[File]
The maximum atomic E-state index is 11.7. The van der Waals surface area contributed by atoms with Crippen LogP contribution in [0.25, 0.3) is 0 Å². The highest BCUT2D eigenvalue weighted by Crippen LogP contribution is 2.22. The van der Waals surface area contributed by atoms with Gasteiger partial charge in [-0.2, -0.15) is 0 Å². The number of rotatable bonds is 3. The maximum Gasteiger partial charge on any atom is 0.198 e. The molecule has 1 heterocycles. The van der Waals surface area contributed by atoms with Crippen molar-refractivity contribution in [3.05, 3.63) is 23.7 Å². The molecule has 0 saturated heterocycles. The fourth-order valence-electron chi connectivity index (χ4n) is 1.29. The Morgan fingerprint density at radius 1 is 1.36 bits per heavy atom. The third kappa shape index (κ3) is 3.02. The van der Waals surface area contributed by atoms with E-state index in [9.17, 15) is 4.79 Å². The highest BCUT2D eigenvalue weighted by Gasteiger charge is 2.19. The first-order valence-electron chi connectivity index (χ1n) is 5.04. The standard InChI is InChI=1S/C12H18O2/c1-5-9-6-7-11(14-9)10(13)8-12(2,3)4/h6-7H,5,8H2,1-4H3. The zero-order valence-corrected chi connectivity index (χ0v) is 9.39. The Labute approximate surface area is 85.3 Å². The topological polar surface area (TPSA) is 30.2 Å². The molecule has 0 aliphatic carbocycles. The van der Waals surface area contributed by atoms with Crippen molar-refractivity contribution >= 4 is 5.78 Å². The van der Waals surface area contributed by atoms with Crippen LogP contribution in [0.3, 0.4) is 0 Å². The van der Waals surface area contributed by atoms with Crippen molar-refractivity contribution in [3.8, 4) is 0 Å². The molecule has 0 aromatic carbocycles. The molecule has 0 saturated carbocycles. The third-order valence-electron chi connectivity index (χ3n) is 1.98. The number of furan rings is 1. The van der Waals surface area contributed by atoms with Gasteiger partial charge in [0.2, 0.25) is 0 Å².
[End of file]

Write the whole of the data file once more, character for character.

The maximum atomic E-state index is 11.7. The van der Waals surface area contributed by atoms with Crippen LogP contribution in [0.25, 0.3) is 0 Å². The highest BCUT2D eigenvalue weighted by Crippen LogP contribution is 2.22. The van der Waals surface area contributed by atoms with Gasteiger partial charge in [-0.2, -0.15) is 0 Å². The number of rotatable bonds is 3. The maximum Gasteiger partial charge on any atom is 0.198 e. The molecule has 1 heterocycles. The van der Waals surface area contributed by atoms with Crippen molar-refractivity contribution in [3.05, 3.63) is 23.7 Å². The molecule has 0 saturated heterocycles. The fourth-order valence-electron chi connectivity index (χ4n) is 1.29. The Morgan fingerprint density at radius 1 is 1.36 bits per heavy atom. The third kappa shape index (κ3) is 3.02. The van der Waals surface area contributed by atoms with E-state index in [9.17, 15) is 4.79 Å². The highest BCUT2D eigenvalue weighted by Gasteiger charge is 2.19. The first-order valence-electron chi connectivity index (χ1n) is 5.04. The standard InChI is InChI=1S/C12H18O2/c1-5-9-6-7-11(14-9)10(13)8-12(2,3)4/h6-7H,5,8H2,1-4H3. The zero-order valence-corrected chi connectivity index (χ0v) is 9.39. The Labute approximate surface area is 85.3 Å². The topological polar surface area (TPSA) is 30.2 Å². The molecule has 0 aliphatic carbocycles. The van der Waals surface area contributed by atoms with Crippen molar-refractivity contribution >= 4 is 5.78 Å². The van der Waals surface area contributed by atoms with Crippen LogP contribution in [0.3, 0.4) is 0 Å². The van der Waals surface area contributed by atoms with Crippen molar-refractivity contribution in [3.8, 4) is 0 Å². The molecule has 0 aromatic carbocycles. The molecule has 0 saturated carbocycles. The third-order valence-electron chi connectivity index (χ3n) is 1.98. The number of furan rings is 1. The van der Waals surface area contributed by atoms with Gasteiger partial charge in [0.2, 0.25) is 0 Å².